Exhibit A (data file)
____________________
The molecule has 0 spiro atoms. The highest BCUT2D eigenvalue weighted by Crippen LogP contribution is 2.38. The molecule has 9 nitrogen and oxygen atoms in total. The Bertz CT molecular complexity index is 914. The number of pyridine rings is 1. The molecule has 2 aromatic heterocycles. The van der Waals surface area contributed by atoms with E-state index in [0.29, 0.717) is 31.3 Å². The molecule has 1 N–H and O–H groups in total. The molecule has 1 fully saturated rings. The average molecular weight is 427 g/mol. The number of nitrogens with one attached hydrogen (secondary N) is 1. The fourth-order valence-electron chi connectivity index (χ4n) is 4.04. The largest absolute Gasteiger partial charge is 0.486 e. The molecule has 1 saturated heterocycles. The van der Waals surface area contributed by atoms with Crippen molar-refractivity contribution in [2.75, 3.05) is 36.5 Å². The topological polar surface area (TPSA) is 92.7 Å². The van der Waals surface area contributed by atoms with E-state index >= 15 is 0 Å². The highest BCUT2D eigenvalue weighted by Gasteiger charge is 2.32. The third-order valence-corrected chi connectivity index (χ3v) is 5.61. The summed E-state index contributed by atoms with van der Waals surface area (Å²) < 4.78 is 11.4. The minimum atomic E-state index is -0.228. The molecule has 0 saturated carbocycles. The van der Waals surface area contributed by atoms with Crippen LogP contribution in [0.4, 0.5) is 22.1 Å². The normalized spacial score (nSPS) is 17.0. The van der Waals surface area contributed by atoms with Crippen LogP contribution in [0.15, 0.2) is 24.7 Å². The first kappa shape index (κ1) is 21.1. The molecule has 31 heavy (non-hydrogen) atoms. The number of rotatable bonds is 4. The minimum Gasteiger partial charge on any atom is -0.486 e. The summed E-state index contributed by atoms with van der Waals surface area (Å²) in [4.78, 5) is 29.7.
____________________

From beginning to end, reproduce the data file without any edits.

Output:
The molecule has 0 spiro atoms. The highest BCUT2D eigenvalue weighted by Crippen LogP contribution is 2.38. The molecule has 9 nitrogen and oxygen atoms in total. The Bertz CT molecular complexity index is 914. The number of pyridine rings is 1. The molecule has 2 aromatic heterocycles. The van der Waals surface area contributed by atoms with E-state index in [0.29, 0.717) is 31.3 Å². The molecule has 1 N–H and O–H groups in total. The molecule has 1 fully saturated rings. The average molecular weight is 427 g/mol. The number of nitrogens with one attached hydrogen (secondary N) is 1. The fourth-order valence-electron chi connectivity index (χ4n) is 4.04. The largest absolute Gasteiger partial charge is 0.486 e. The molecule has 1 saturated heterocycles. The van der Waals surface area contributed by atoms with Crippen molar-refractivity contribution in [2.75, 3.05) is 36.5 Å². The topological polar surface area (TPSA) is 92.7 Å². The van der Waals surface area contributed by atoms with E-state index >= 15 is 0 Å². The highest BCUT2D eigenvalue weighted by Gasteiger charge is 2.32. The third-order valence-corrected chi connectivity index (χ3v) is 5.61. The summed E-state index contributed by atoms with van der Waals surface area (Å²) < 4.78 is 11.4. The minimum atomic E-state index is -0.228. The molecule has 0 saturated carbocycles. The van der Waals surface area contributed by atoms with Crippen LogP contribution in [0.4, 0.5) is 22.1 Å². The normalized spacial score (nSPS) is 17.0. The van der Waals surface area contributed by atoms with Crippen LogP contribution in [0.15, 0.2) is 24.7 Å². The first kappa shape index (κ1) is 21.1. The molecule has 31 heavy (non-hydrogen) atoms. The number of rotatable bonds is 4. The minimum Gasteiger partial charge on any atom is -0.486 e. The summed E-state index contributed by atoms with van der Waals surface area (Å²) in [4.78, 5) is 29.7.